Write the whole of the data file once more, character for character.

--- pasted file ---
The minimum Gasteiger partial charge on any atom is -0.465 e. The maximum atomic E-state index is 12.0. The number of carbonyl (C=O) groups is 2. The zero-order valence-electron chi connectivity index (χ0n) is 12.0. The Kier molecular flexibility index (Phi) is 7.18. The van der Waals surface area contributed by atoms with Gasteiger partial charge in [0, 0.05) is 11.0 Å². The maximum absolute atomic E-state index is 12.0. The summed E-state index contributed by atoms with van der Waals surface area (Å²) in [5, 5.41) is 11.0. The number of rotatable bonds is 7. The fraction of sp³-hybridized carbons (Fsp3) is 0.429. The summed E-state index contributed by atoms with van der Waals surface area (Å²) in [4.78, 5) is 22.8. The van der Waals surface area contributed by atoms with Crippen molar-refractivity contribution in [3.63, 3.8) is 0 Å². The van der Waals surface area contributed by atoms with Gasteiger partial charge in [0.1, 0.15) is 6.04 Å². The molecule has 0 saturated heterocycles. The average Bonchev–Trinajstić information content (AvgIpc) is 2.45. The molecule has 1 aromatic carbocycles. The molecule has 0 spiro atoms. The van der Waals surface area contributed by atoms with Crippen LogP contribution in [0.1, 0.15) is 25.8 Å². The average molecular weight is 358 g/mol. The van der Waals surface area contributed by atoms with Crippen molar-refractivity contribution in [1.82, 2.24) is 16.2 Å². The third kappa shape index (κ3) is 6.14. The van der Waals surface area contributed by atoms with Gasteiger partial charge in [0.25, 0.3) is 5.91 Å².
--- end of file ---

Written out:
The minimum Gasteiger partial charge on any atom is -0.465 e. The maximum atomic E-state index is 12.0. The number of carbonyl (C=O) groups is 2. The zero-order valence-electron chi connectivity index (χ0n) is 12.0. The Kier molecular flexibility index (Phi) is 7.18. The van der Waals surface area contributed by atoms with Gasteiger partial charge in [0, 0.05) is 11.0 Å². The maximum absolute atomic E-state index is 12.0. The summed E-state index contributed by atoms with van der Waals surface area (Å²) in [5, 5.41) is 11.0. The number of rotatable bonds is 7. The fraction of sp³-hybridized carbons (Fsp3) is 0.429. The summed E-state index contributed by atoms with van der Waals surface area (Å²) in [4.78, 5) is 22.8. The van der Waals surface area contributed by atoms with Crippen molar-refractivity contribution in [3.63, 3.8) is 0 Å². The van der Waals surface area contributed by atoms with Gasteiger partial charge in [0.1, 0.15) is 6.04 Å². The molecule has 0 saturated heterocycles. The average Bonchev–Trinajstić information content (AvgIpc) is 2.45. The molecule has 1 aromatic carbocycles. The molecule has 0 spiro atoms. The van der Waals surface area contributed by atoms with Crippen LogP contribution in [0.1, 0.15) is 25.8 Å². The average molecular weight is 358 g/mol. The van der Waals surface area contributed by atoms with Crippen molar-refractivity contribution in [1.82, 2.24) is 16.2 Å². The third kappa shape index (κ3) is 6.14. The van der Waals surface area contributed by atoms with Gasteiger partial charge in [0.25, 0.3) is 5.91 Å².